Sliding Windows Succumbs to Big Mac Attack
- Cite this paper as:
- Walter C.D. (2001) Sliding Windows Succumbs to Big Mac Attack. In: Koç Ç.K., Naccache D., Paar C. (eds) Cryptographic Hardware and Embedded Systems — CHES 2001. CHES 2001. Lecture Notes in Computer Science, vol 2162. Springer, Berlin, Heidelberg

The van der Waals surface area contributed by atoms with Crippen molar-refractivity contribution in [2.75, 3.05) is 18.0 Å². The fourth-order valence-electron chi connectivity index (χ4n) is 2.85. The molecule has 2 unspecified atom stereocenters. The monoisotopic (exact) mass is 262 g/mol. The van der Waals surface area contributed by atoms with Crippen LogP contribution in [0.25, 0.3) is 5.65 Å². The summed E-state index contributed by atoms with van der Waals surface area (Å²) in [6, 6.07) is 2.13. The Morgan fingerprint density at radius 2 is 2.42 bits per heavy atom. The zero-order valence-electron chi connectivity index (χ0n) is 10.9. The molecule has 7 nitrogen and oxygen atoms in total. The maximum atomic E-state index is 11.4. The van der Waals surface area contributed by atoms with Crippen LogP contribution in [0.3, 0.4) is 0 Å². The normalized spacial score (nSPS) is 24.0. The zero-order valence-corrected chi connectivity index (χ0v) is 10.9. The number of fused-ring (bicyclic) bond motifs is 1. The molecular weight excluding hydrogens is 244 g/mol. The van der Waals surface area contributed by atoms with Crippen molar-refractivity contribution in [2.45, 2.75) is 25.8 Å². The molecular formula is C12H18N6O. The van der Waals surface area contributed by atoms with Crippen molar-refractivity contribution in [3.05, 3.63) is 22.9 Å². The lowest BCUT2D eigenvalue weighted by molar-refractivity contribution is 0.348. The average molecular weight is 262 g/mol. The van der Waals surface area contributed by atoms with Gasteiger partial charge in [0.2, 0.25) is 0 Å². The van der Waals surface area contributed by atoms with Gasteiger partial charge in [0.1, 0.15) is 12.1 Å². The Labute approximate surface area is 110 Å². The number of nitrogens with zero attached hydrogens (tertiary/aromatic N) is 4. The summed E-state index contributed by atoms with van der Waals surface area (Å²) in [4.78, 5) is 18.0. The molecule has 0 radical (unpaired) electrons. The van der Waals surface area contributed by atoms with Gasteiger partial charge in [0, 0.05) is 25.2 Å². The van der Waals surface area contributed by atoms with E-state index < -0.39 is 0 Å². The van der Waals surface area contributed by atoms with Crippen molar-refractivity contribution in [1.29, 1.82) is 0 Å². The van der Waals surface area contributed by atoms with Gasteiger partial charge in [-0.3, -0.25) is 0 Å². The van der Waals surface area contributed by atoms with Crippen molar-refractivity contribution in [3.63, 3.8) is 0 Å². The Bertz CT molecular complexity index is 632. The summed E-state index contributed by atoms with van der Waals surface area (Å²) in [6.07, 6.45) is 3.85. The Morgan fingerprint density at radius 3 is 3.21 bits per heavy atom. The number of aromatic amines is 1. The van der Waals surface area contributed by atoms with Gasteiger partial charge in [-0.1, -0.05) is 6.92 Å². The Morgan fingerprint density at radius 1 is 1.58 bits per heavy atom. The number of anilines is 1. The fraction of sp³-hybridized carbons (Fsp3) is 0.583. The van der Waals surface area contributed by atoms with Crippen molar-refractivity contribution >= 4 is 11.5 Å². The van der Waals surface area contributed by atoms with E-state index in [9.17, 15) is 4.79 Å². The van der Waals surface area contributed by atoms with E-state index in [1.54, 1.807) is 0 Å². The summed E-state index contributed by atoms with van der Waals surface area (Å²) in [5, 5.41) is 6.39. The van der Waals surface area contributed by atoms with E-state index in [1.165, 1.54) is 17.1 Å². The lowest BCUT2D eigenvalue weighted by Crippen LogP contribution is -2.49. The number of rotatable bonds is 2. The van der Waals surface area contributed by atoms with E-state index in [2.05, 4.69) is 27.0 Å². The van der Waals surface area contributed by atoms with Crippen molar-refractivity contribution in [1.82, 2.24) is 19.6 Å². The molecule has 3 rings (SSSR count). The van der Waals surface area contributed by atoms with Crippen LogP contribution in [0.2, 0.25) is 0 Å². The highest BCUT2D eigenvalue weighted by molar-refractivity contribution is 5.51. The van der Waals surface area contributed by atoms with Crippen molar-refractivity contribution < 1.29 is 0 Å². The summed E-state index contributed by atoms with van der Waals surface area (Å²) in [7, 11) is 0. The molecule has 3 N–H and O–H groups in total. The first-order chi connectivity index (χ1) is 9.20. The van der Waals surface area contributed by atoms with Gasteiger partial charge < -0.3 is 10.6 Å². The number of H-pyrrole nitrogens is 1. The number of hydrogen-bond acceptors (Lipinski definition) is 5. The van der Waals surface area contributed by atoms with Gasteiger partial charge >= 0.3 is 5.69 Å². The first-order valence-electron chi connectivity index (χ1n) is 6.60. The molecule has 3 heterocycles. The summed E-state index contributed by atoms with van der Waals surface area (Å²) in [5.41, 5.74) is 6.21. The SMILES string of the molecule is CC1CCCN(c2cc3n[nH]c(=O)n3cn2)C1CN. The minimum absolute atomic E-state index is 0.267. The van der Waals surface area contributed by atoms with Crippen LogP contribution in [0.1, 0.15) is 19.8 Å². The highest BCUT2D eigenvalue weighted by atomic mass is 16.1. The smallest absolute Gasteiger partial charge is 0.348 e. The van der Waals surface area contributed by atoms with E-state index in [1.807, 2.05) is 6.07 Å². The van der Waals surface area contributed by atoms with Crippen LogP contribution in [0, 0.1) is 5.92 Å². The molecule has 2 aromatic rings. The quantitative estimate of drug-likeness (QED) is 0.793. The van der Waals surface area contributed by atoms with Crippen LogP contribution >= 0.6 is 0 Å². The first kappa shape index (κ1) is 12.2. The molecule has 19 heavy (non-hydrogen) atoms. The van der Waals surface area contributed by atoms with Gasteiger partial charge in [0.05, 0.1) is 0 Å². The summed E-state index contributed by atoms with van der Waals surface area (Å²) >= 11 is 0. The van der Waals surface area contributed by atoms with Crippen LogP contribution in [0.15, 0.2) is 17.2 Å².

Sliding Windows is a general technique for obtaining an efficient exponentiation scheme. Big Mac is a specific form of attack on a cryptosystem in which bits of a secret key can be deduced independently, or almost so, of the others. Here such an attack on an implementation of the RSA cryptosystem is described. It assumes digit-by-digit computations are performed sequentially on a single k-bit multiplier and uses information which leaks through differential power analysis (DPA). With sufficiently powerful monitoring equipment, only a small number of exponentiations, independent of the key length, is enough to reveal the secret exponent from unknown plaintext inputs. Since the technique may work for a single exponentiation, many blinding techniques currently under consideration may be rendered useless. This is particularly relevant to implementations with single processors where a digit multiplication cannot be masked by other simultaneous processing. Moreover, the longer the key length, the easier the attacks becomes.